Research scientist Jahandar Ramezani speaks with Scientific American reporter Christopher Intagliata about his new study that provides evidence early dinosaurs exhibited herding behavior. “This is a critical time in the evolution of dinosaurs. This is pretty early on,” says Ramezani. “So the idea is: this type of behavior, this social behavior, may have actually contributed to the evolutionary success of dinosaurs.”

Guardian

Writing for The Guardian, Prof. Daniel Rothman examines the history of Earth’s mass extinctions and how Earth seems to experience “a cascade of disruptions when stressed beyond a tipping point." Rothman writes that: “If we do not significantly cut back CO2 emissions, then we risk passing the threshold before the end of the present century.” He adds, “let us not contribute to the risk of a sixth extinction. Efforts to limit CO2 emissions now may pay dividends further into the future than we can imagine.”

AP- The Associated Press

Prof. Kerry Emanuel speaks with AP reporter Angela Charlton about nuclear power and climate change. “People are beginning to understand the consequences of not going nuclear,” says Emanuel. Amid a “growing awareness of the rise of climate risks around the world, people are beginning to say, ‘that’s a bit more frightening than nuclear power plants.’”

Forbes

Forbes contributor Bruce Dorminey writes that a new study by MIT scientists finds that the surfaces of carbonaceous asteroids may be much more rocky than previously thought. “This news is important for planetary science because we need to sample asteroids to answer fundamental questions such as how the solar system formed and how life came to be on Earth, says postdoctoral fellow Saverio Cambioni.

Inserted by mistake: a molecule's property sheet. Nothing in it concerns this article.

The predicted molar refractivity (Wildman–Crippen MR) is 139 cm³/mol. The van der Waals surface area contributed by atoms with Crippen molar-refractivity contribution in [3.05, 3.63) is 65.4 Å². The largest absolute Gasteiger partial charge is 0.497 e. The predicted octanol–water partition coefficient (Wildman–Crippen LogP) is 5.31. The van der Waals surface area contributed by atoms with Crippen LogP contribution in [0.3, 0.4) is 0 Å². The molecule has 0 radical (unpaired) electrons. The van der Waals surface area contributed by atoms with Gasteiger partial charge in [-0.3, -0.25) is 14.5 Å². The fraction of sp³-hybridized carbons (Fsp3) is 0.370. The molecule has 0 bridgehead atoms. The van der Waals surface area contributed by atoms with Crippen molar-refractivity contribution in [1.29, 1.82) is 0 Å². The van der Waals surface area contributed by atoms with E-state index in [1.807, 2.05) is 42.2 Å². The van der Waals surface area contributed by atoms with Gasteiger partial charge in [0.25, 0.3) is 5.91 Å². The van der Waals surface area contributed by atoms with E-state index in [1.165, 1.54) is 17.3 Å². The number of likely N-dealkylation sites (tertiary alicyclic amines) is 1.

GBH

Prof. Taylor Perron, a recipient of one of this year’s MacArthur fellowships, speaks with Callie Crossley of GBH’s Under the Radar about his work studying the mechanisms that shape landscapes on Earth and other planets. “We try to figure out how we can look at landscapes and read them, and try to figure out what happened in the past and also anticipate what might happen in the future,” says Perron of his work as a geomorphologist.

Popular Science

Researchers from MIT and other institutions have uncovered evidence that early dinosaurs may have lived in social herds, reports Kate Baggaley for Popular Science. “People have known for a long time that the more advanced dinosaurs, the ones that lived in the late Jurassic and Cretaceous, especially the large sauropods…moved and lived in herds,” explains research scientist Jahandar Ramezani. “But the question has always been, when did this behavior start?”

Forbes

Forbes contributor Michael T. Nietzel spotlights the work of Prof. Taylor Perron, who was awarded a 2021 MacArthur Fellowship. “By using mathematical modeling, computer simulations, and field studies, Perron is able to describe the environmental history of current landscapes and predict how landscapes will respond to future environmental changes," writes Nietzel.

CBS Boston

CBS Boston spotlights how Prof. Taylor Perron has been honored with a 2021 MacArthur Fellowship for his work “unraveling the mechanisms that create landscapes on Earth and other planets.” CBS Boston notes that Perron is “currently studying river networks on Mars and one of Saturn’s moons for clues about the climate history of each celestial body.”